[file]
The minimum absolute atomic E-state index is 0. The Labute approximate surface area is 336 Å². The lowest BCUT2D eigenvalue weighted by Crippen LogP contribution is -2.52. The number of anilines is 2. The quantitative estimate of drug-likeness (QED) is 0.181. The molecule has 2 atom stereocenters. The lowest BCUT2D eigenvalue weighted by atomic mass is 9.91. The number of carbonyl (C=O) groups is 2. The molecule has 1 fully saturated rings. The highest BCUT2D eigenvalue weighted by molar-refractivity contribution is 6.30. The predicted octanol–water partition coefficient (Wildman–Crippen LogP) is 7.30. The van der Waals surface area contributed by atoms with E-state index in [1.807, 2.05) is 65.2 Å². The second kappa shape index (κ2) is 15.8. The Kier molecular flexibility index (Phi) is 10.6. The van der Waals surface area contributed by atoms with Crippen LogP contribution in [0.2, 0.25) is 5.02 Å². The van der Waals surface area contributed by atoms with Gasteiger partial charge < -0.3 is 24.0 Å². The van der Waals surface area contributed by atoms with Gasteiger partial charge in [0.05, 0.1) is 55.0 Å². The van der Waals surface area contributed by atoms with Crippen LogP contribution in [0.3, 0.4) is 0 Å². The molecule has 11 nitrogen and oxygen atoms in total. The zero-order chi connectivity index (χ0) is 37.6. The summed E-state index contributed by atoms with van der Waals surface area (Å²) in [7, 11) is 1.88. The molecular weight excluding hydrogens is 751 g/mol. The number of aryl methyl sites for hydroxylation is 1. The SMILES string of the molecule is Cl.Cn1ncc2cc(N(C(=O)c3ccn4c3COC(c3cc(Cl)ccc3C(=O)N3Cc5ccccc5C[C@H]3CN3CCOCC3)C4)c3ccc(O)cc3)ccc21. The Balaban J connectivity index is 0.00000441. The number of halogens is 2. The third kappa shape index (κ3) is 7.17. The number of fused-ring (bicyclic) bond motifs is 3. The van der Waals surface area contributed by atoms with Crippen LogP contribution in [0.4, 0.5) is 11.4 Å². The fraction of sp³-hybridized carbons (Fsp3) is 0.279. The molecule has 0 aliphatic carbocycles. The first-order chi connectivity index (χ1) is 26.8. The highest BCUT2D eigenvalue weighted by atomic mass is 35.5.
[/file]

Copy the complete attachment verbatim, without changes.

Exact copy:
The minimum absolute atomic E-state index is 0. The Labute approximate surface area is 336 Å². The lowest BCUT2D eigenvalue weighted by Crippen LogP contribution is -2.52. The number of anilines is 2. The quantitative estimate of drug-likeness (QED) is 0.181. The molecule has 2 atom stereocenters. The lowest BCUT2D eigenvalue weighted by atomic mass is 9.91. The number of carbonyl (C=O) groups is 2. The molecule has 1 fully saturated rings. The highest BCUT2D eigenvalue weighted by molar-refractivity contribution is 6.30. The predicted octanol–water partition coefficient (Wildman–Crippen LogP) is 7.30. The van der Waals surface area contributed by atoms with E-state index in [1.807, 2.05) is 65.2 Å². The second kappa shape index (κ2) is 15.8. The Kier molecular flexibility index (Phi) is 10.6. The van der Waals surface area contributed by atoms with Crippen LogP contribution in [0.2, 0.25) is 5.02 Å². The van der Waals surface area contributed by atoms with Gasteiger partial charge < -0.3 is 24.0 Å². The van der Waals surface area contributed by atoms with Gasteiger partial charge in [0.05, 0.1) is 55.0 Å². The van der Waals surface area contributed by atoms with Crippen LogP contribution in [0.3, 0.4) is 0 Å². The molecule has 11 nitrogen and oxygen atoms in total. The zero-order chi connectivity index (χ0) is 37.6. The summed E-state index contributed by atoms with van der Waals surface area (Å²) in [7, 11) is 1.88. The molecular weight excluding hydrogens is 751 g/mol. The number of aryl methyl sites for hydroxylation is 1. The SMILES string of the molecule is Cl.Cn1ncc2cc(N(C(=O)c3ccn4c3COC(c3cc(Cl)ccc3C(=O)N3Cc5ccccc5C[C@H]3CN3CCOCC3)C4)c3ccc(O)cc3)ccc21. The Balaban J connectivity index is 0.00000441. The number of halogens is 2. The third kappa shape index (κ3) is 7.17. The number of fused-ring (bicyclic) bond motifs is 3. The van der Waals surface area contributed by atoms with Crippen LogP contribution in [0.4, 0.5) is 11.4 Å². The fraction of sp³-hybridized carbons (Fsp3) is 0.279. The molecule has 0 aliphatic carbocycles. The first-order chi connectivity index (χ1) is 26.8. The highest BCUT2D eigenvalue weighted by atomic mass is 35.5.